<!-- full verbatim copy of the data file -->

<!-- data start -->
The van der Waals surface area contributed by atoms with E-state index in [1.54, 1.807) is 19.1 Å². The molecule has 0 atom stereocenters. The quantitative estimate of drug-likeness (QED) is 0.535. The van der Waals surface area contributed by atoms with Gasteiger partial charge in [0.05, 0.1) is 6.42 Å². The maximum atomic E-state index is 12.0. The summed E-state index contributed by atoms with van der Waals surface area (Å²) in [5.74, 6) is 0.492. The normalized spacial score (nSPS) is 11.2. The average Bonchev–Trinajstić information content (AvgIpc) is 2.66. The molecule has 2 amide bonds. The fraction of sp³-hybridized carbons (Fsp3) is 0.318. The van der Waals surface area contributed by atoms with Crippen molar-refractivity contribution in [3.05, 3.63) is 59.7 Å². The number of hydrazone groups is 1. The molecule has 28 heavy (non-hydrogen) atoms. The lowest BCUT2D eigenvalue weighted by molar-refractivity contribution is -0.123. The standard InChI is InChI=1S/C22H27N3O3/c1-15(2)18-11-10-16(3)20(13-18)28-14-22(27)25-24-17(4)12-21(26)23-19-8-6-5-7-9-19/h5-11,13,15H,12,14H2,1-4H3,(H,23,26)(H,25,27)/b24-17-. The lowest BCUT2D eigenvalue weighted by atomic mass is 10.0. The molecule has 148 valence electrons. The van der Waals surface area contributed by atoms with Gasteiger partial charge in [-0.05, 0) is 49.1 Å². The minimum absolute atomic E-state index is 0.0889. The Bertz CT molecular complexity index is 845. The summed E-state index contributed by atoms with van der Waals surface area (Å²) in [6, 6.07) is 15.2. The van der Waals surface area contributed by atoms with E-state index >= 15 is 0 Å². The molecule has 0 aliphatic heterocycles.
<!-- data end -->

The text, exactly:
The van der Waals surface area contributed by atoms with E-state index in [1.54, 1.807) is 19.1 Å². The molecule has 0 atom stereocenters. The quantitative estimate of drug-likeness (QED) is 0.535. The van der Waals surface area contributed by atoms with Gasteiger partial charge in [0.05, 0.1) is 6.42 Å². The maximum atomic E-state index is 12.0. The summed E-state index contributed by atoms with van der Waals surface area (Å²) in [5.74, 6) is 0.492. The normalized spacial score (nSPS) is 11.2. The average Bonchev–Trinajstić information content (AvgIpc) is 2.66. The molecule has 2 amide bonds. The fraction of sp³-hybridized carbons (Fsp3) is 0.318. The van der Waals surface area contributed by atoms with Crippen molar-refractivity contribution in [3.05, 3.63) is 59.7 Å². The number of hydrazone groups is 1. The molecule has 28 heavy (non-hydrogen) atoms. The lowest BCUT2D eigenvalue weighted by molar-refractivity contribution is -0.123. The standard InChI is InChI=1S/C22H27N3O3/c1-15(2)18-11-10-16(3)20(13-18)28-14-22(27)25-24-17(4)12-21(26)23-19-8-6-5-7-9-19/h5-11,13,15H,12,14H2,1-4H3,(H,23,26)(H,25,27)/b24-17-. The lowest BCUT2D eigenvalue weighted by atomic mass is 10.0. The molecule has 148 valence electrons. The van der Waals surface area contributed by atoms with Gasteiger partial charge in [-0.05, 0) is 49.1 Å². The minimum absolute atomic E-state index is 0.0889. The Bertz CT molecular complexity index is 845. The summed E-state index contributed by atoms with van der Waals surface area (Å²) in [6, 6.07) is 15.2. The van der Waals surface area contributed by atoms with E-state index >= 15 is 0 Å². The molecule has 0 aliphatic heterocycles.